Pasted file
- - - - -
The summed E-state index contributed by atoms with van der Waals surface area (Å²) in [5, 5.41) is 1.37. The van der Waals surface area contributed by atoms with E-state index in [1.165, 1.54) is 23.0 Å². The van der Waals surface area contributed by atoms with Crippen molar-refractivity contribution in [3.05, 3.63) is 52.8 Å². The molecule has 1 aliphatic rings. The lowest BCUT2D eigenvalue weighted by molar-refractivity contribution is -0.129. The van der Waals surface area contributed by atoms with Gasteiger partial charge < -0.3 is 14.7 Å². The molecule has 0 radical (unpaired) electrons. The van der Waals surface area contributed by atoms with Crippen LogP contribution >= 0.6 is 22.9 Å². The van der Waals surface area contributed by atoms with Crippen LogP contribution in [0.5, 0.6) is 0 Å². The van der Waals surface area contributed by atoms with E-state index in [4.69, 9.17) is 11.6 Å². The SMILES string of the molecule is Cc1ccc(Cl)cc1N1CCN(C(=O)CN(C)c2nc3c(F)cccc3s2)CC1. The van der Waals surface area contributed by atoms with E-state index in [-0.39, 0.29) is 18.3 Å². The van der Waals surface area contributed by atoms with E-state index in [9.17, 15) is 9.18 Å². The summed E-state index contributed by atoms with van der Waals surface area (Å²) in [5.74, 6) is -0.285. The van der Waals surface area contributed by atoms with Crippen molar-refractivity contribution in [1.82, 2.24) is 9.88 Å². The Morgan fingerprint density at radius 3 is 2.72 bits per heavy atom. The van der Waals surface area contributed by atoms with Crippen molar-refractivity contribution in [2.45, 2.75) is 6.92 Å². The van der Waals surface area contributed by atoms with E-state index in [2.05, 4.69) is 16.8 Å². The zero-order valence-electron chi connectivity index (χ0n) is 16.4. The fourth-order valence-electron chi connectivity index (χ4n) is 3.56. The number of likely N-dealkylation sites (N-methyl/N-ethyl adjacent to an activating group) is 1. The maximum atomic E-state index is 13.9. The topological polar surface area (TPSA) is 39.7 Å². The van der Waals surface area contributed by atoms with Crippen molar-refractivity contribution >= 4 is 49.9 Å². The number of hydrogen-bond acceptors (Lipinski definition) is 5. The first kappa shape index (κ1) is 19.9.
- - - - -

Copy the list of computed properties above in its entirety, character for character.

The summed E-state index contributed by atoms with van der Waals surface area (Å²) in [5, 5.41) is 1.37. The van der Waals surface area contributed by atoms with E-state index in [1.165, 1.54) is 23.0 Å². The van der Waals surface area contributed by atoms with Crippen molar-refractivity contribution in [3.05, 3.63) is 52.8 Å². The molecule has 1 aliphatic rings. The lowest BCUT2D eigenvalue weighted by molar-refractivity contribution is -0.129. The van der Waals surface area contributed by atoms with Gasteiger partial charge < -0.3 is 14.7 Å². The molecule has 0 radical (unpaired) electrons. The van der Waals surface area contributed by atoms with Crippen LogP contribution >= 0.6 is 22.9 Å². The van der Waals surface area contributed by atoms with Crippen LogP contribution in [0.5, 0.6) is 0 Å². The van der Waals surface area contributed by atoms with E-state index in [4.69, 9.17) is 11.6 Å². The SMILES string of the molecule is Cc1ccc(Cl)cc1N1CCN(C(=O)CN(C)c2nc3c(F)cccc3s2)CC1. The van der Waals surface area contributed by atoms with E-state index in [-0.39, 0.29) is 18.3 Å². The van der Waals surface area contributed by atoms with E-state index in [9.17, 15) is 9.18 Å². The summed E-state index contributed by atoms with van der Waals surface area (Å²) in [5.74, 6) is -0.285. The van der Waals surface area contributed by atoms with Crippen molar-refractivity contribution in [1.82, 2.24) is 9.88 Å². The Morgan fingerprint density at radius 3 is 2.72 bits per heavy atom. The van der Waals surface area contributed by atoms with Crippen molar-refractivity contribution in [2.45, 2.75) is 6.92 Å². The van der Waals surface area contributed by atoms with E-state index in [2.05, 4.69) is 16.8 Å². The zero-order valence-electron chi connectivity index (χ0n) is 16.4. The fourth-order valence-electron chi connectivity index (χ4n) is 3.56. The number of likely N-dealkylation sites (N-methyl/N-ethyl adjacent to an activating group) is 1. The maximum atomic E-state index is 13.9. The topological polar surface area (TPSA) is 39.7 Å². The van der Waals surface area contributed by atoms with Crippen molar-refractivity contribution >= 4 is 49.9 Å². The number of hydrogen-bond acceptors (Lipinski definition) is 5. The first kappa shape index (κ1) is 19.9.